Last Week of Antony Gormley at the Royal Academy.

“I've never been interested in making statues,” the artist has said. “But I have been interested in asking what is the nature of the space a human being inhabits”.

 

Is the last few weeks to see Antony Gormley solo show at the Royal Academy in London.

 

Since the 21st of September, Gormley has been exhibited new works at the Royal Academy in Piccadilly Circus, London. From the British coastlines to the rooftops of Manhattans Antony Gormley is one of the most powerful British sculptors of this decade. In 2008 The Daily Telegraph ranked him number 4 pf 100 “most powerful people om British culture” and won the Turner Prize in 1994. Gormley attended Trinity College in Cambridge in 1968, where he met fellow artist Irish born Michael Craig Martin. His most popular pieces are “Another Place” in Liverpool in 1997 and “Angel of the North” in 1998 in Gateshead. 

 

In the middle of the elegant and large courtyard of the Royal Academy, coming right from the busiest roads in central London, a small, human-scale iron baby is lying on the floor. People walk past it, not realizing is here, for those who do, the sculpture reaches to the human instincts of wanting to pick it up, making you forget the of its heavyweight and material: iron. 

 

 Ripe with destructive potential … Iron Baby. Photograph: Toby Melville/Reuters Ripe with destructive potential … Iron Baby. Photograph: Toby Melville/Reuters

 

Inside the building, forget your maternal or parental instincts, it’s a whole other experience. Black iron tunnels, suspending cages and immersive wires, not any baby is seen again. The exhibition explores the relation of the human body to the context and space, it questions to what extent we are the product of our environment, and to what extent we are the makers of it.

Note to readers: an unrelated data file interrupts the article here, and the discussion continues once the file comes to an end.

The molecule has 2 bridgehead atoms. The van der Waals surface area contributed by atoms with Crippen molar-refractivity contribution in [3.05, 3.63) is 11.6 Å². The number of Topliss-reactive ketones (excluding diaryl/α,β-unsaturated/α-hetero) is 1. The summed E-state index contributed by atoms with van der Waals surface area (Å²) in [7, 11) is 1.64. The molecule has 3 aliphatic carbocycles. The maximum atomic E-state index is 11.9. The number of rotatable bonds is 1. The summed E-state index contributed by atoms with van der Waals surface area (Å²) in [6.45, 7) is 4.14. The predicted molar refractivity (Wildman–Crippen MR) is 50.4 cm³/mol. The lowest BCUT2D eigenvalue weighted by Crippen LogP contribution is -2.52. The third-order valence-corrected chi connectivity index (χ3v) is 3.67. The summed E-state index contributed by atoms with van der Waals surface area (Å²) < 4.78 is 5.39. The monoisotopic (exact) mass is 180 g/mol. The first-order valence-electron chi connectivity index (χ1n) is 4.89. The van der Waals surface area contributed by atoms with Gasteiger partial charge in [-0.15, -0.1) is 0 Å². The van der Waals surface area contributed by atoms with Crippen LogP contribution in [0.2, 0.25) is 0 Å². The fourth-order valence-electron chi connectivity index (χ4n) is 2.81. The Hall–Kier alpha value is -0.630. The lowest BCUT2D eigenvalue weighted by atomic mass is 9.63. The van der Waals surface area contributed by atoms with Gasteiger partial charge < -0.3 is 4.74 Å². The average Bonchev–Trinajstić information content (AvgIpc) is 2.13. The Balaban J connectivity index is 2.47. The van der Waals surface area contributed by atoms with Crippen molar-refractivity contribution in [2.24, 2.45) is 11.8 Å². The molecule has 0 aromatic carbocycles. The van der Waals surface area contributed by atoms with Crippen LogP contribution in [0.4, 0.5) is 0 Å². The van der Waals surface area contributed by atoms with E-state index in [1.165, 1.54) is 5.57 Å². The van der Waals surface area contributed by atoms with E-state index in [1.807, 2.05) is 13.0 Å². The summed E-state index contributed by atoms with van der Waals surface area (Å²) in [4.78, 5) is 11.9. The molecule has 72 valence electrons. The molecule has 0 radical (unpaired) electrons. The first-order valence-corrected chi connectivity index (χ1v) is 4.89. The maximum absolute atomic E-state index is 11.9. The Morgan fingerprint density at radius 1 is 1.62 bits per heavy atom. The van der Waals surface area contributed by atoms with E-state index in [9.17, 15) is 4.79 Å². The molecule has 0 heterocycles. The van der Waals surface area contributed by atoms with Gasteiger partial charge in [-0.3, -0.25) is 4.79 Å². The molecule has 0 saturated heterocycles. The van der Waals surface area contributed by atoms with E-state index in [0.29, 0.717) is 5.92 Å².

One of the most impactful installations is “Cave”, an endless tunnel and landscape of steel panels, which, hard to recognize at first, when seen from the top, make a large scale human body in a resting position. One first enters a small, compact, dark tunnel, which happens to be a hand or a foot. As one continues into the installation, what started as claustrophobic, slowly turns into infinite. The installation “Cave” weight 27 tonnes, each board of steel had to be bought in individually and assembled in the room. The floors and walls of the RA had to be specially reinforced hot the piece.

 

 

 

 

Iron, drawing, body, cages and white bread, are all components of the immersive exhibition is curated by Martin Caiger-Smith, with Sarah Lea, Curator at the Royal Academy of Arts. Visitors are invited by curators to ‘slow down and become aware of their own bodies’ through this series of experiential installations.

 

In case you can’t make it this week to the RA, Gormley is currently also having an exhibition at White Cube Mason’s Yard until January 2020, entitled: “In Formation”.

 

To see all available Antony Gormley or Michael Craig Martin works (or both), please email us at info@rhodescontemporaryart.com

 

November 23, 2019